Nazreen Fazal Post


Dear Papa and Mamma,

January 8, 2019,

Tell me, which day was it that you assigned my future for me? What about me made you feel that I can be a good doctor? Was it written on my forehead when I came out of your womb, ma?

Papa, when I came to you in tears and told you that I cannot for the life of me understand what my science textbooks say, you didn't even keep your newspaper down as you shouted at me for not studying hard enough. How much harder could I have studied? What could I do when equations run away from my brain? When the dissections in biology made me want to throw my guts up? When the very sight of blood makes me dizzy?

Mamma, you knew what I wanted. You knew that I dreamt of weaving magic with words. You saw me lose myself in books. You read my words and told me they are worth being read. But you didn't back me when I needed you the most. One word, just one word of support in front of papa would have meant the world for me, ma.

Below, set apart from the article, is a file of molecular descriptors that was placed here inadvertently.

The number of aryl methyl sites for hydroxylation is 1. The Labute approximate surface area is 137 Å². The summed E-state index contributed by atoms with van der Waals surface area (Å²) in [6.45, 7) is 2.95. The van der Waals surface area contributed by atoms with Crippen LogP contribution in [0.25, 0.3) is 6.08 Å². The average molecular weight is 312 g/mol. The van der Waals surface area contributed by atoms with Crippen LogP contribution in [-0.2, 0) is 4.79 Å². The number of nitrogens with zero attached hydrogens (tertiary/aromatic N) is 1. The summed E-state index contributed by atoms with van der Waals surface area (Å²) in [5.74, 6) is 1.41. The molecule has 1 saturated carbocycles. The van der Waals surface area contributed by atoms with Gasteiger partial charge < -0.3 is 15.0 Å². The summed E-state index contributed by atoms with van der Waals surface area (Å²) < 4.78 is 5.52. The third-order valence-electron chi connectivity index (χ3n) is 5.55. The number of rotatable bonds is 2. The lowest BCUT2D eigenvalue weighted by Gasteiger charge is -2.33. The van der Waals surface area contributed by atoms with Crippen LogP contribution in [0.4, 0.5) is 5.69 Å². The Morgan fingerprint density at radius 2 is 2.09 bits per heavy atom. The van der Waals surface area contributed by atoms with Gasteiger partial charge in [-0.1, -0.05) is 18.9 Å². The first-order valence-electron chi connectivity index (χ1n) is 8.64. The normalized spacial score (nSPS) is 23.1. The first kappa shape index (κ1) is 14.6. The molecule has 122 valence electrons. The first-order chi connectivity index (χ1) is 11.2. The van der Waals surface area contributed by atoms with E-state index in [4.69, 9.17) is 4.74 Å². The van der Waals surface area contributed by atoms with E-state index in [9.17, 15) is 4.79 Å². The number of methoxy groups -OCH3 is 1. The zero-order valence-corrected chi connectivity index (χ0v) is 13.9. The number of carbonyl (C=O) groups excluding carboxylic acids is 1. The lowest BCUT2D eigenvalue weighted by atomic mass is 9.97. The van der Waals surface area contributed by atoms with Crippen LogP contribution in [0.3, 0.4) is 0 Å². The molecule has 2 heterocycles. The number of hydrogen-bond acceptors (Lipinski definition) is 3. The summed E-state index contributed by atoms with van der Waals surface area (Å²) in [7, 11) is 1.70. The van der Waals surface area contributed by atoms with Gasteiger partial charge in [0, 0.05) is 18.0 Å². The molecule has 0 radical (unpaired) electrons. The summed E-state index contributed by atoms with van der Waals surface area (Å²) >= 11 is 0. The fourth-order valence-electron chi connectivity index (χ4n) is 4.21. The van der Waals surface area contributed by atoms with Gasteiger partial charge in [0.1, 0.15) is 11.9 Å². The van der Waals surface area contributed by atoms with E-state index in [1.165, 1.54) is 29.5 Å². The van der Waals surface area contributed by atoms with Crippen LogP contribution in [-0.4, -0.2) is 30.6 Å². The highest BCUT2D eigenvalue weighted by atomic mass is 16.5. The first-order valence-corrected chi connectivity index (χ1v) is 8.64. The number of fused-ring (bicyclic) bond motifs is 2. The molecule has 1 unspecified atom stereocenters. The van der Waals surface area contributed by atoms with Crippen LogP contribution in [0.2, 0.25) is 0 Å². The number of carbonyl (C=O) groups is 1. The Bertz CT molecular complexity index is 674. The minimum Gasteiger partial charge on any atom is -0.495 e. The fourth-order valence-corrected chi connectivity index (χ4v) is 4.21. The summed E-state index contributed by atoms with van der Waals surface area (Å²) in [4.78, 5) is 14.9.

You both have done a lot for me. You fed, clothed, and sheltered me. But I didn't know that my dreams are the price I would have to pay for being brought up by you. I didn't know that it's a child's duty to live her life trying to fulfil her parents' unfulfilled wishes. I didn't know that your desire to tell the world that your daughter is a doctor trumps my aversion to the profession and inaptitude in the subject.

I can't keep up appearances anymore. I can't pursue something that doesn't evoke an iota of passion in me. I can't live your dreams for you at the expense of mine. I can't be a trophy for you to show off in front of the society anymore. I can't be a doctor when I'm broken myself.

The anxiety crushes me a little more each day. Before it takes all of me, I will put an end to this charade.

Sorry for failing you twice.

From the other side,

Your daughter


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